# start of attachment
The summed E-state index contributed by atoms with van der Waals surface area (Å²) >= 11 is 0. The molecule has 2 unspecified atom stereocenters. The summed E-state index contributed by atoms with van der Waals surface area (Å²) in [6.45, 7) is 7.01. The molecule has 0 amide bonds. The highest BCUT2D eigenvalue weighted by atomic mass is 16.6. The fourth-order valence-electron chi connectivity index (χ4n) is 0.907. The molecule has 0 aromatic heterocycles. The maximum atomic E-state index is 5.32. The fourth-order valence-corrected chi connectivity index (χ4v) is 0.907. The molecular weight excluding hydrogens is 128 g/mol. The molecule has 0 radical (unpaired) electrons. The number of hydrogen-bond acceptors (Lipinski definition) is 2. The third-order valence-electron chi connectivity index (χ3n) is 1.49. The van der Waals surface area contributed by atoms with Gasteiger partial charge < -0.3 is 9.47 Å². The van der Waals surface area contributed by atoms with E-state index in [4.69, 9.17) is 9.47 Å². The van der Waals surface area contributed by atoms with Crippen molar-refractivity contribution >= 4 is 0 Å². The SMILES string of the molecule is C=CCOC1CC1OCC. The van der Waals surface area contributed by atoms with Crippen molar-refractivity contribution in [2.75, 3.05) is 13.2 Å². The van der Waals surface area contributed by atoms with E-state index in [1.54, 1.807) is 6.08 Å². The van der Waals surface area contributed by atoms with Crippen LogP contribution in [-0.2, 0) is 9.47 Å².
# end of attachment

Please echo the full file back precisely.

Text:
The summed E-state index contributed by atoms with van der Waals surface area (Å²) >= 11 is 0. The molecule has 2 unspecified atom stereocenters. The summed E-state index contributed by atoms with van der Waals surface area (Å²) in [6.45, 7) is 7.01. The molecule has 0 amide bonds. The highest BCUT2D eigenvalue weighted by atomic mass is 16.6. The fourth-order valence-electron chi connectivity index (χ4n) is 0.907. The molecule has 0 aromatic heterocycles. The maximum atomic E-state index is 5.32. The fourth-order valence-corrected chi connectivity index (χ4v) is 0.907. The molecular weight excluding hydrogens is 128 g/mol. The molecule has 0 radical (unpaired) electrons. The number of hydrogen-bond acceptors (Lipinski definition) is 2. The third-order valence-electron chi connectivity index (χ3n) is 1.49. The van der Waals surface area contributed by atoms with Gasteiger partial charge < -0.3 is 9.47 Å². The van der Waals surface area contributed by atoms with E-state index in [4.69, 9.17) is 9.47 Å². The van der Waals surface area contributed by atoms with Crippen molar-refractivity contribution >= 4 is 0 Å². The SMILES string of the molecule is C=CCOC1CC1OCC. The van der Waals surface area contributed by atoms with Crippen molar-refractivity contribution in [2.75, 3.05) is 13.2 Å². The van der Waals surface area contributed by atoms with E-state index in [1.54, 1.807) is 6.08 Å². The van der Waals surface area contributed by atoms with Crippen LogP contribution in [-0.2, 0) is 9.47 Å².